It comes via RBC capital:
From a flows perspective, capital expenditures are being surpassed by internally generated cash flows at a quarterly annualized rate of ~$200 billion. Thus, companies are still adding significantly to their $1.9 trillion cash mountain.
Keep in mind the top-heavy concentration of these flows. This financing gap has been negative for the last three years. RBC notes that corporates have continued to increase buybacks and dividends, which combined are now outpacing earnings:
They’re even tapping debt markets to do it, some of which might be explained by the share of cash that companies hold overseas.
But given the amount of cash these companies are generating over and above capex, there’s a good chance this will continue until either margins start falling (a possibility that’s been the source of much commentary lately), or until the recovery accelerates well beyond its current pace and corporates find more productive uses of their cash. Or both — they’re not mutually exclusive. And if expectations of a faster recovery take hold, companies might correspondingly increase their capex and hiring, with margins then declining for reasons that would be healthy for the economy.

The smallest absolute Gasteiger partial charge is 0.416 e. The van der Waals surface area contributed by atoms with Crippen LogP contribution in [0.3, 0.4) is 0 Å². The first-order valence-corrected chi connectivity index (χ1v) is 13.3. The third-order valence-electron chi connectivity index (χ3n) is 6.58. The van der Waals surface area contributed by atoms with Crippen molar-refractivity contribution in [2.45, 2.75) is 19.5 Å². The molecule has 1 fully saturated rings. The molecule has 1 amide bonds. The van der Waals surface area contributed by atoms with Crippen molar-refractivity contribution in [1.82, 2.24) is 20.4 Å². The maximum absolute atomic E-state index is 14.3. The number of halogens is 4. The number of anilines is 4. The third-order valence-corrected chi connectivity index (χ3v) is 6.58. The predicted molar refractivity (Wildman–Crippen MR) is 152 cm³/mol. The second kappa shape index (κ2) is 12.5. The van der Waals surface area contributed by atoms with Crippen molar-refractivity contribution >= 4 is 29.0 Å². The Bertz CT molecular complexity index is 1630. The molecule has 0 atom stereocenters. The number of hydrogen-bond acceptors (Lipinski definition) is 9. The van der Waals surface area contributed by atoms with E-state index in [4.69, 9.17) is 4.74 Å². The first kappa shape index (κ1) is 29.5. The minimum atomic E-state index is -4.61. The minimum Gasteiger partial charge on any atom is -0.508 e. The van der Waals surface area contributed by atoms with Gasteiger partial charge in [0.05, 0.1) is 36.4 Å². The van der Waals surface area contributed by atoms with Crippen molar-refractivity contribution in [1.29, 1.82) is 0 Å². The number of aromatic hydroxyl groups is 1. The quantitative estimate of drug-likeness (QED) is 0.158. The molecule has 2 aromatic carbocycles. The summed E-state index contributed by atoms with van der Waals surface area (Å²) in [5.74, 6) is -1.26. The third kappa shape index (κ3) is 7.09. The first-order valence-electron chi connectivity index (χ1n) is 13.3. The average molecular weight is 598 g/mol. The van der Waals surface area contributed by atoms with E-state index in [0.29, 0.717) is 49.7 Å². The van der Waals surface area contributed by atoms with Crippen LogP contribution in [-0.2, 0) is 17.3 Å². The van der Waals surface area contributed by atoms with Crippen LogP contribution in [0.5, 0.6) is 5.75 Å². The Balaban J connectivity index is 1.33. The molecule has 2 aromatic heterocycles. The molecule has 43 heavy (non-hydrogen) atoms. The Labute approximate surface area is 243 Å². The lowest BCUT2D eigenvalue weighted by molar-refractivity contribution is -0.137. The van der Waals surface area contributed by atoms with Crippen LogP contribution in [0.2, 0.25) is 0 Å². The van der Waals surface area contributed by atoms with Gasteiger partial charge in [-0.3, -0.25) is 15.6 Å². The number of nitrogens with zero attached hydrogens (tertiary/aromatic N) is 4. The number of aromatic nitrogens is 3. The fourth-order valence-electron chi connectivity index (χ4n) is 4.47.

Whatever happens, that is still an awful lot of liquidity in search of investable ideas.
Full note, including a breakdown by sector, in the usual place.
A US corporate cash update – FT Alphaville